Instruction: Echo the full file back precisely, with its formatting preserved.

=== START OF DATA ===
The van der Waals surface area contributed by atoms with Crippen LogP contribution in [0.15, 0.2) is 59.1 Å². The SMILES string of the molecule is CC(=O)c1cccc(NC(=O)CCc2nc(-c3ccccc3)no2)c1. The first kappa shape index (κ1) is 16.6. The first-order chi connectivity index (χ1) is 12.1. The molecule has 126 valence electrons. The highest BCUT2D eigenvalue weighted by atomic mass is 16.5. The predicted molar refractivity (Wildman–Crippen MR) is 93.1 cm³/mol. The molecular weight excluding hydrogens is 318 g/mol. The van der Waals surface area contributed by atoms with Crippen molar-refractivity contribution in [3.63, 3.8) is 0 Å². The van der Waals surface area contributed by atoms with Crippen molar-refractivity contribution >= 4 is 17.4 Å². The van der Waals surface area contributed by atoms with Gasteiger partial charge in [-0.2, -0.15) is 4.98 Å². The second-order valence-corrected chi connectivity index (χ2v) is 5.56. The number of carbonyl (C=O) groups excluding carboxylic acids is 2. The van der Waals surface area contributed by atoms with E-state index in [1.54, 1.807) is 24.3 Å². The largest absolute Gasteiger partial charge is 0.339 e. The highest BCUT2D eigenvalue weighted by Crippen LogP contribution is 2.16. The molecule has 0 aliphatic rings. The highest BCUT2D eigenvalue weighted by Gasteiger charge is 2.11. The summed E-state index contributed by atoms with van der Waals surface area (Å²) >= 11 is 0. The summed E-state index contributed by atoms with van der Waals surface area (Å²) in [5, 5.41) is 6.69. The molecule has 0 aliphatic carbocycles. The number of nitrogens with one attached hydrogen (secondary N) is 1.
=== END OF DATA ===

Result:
The van der Waals surface area contributed by atoms with Crippen LogP contribution in [0.15, 0.2) is 59.1 Å². The SMILES string of the molecule is CC(=O)c1cccc(NC(=O)CCc2nc(-c3ccccc3)no2)c1. The first kappa shape index (κ1) is 16.6. The first-order chi connectivity index (χ1) is 12.1. The molecule has 126 valence electrons. The highest BCUT2D eigenvalue weighted by atomic mass is 16.5. The predicted molar refractivity (Wildman–Crippen MR) is 93.1 cm³/mol. The molecular weight excluding hydrogens is 318 g/mol. The van der Waals surface area contributed by atoms with Crippen molar-refractivity contribution in [3.63, 3.8) is 0 Å². The van der Waals surface area contributed by atoms with Crippen molar-refractivity contribution >= 4 is 17.4 Å². The van der Waals surface area contributed by atoms with Gasteiger partial charge in [-0.2, -0.15) is 4.98 Å². The second-order valence-corrected chi connectivity index (χ2v) is 5.56. The number of carbonyl (C=O) groups excluding carboxylic acids is 2. The van der Waals surface area contributed by atoms with E-state index in [1.54, 1.807) is 24.3 Å². The largest absolute Gasteiger partial charge is 0.339 e. The highest BCUT2D eigenvalue weighted by Crippen LogP contribution is 2.16. The molecule has 0 aliphatic rings. The highest BCUT2D eigenvalue weighted by Gasteiger charge is 2.11. The summed E-state index contributed by atoms with van der Waals surface area (Å²) >= 11 is 0. The summed E-state index contributed by atoms with van der Waals surface area (Å²) in [5, 5.41) is 6.69. The molecule has 0 aliphatic carbocycles. The number of nitrogens with one attached hydrogen (secondary N) is 1.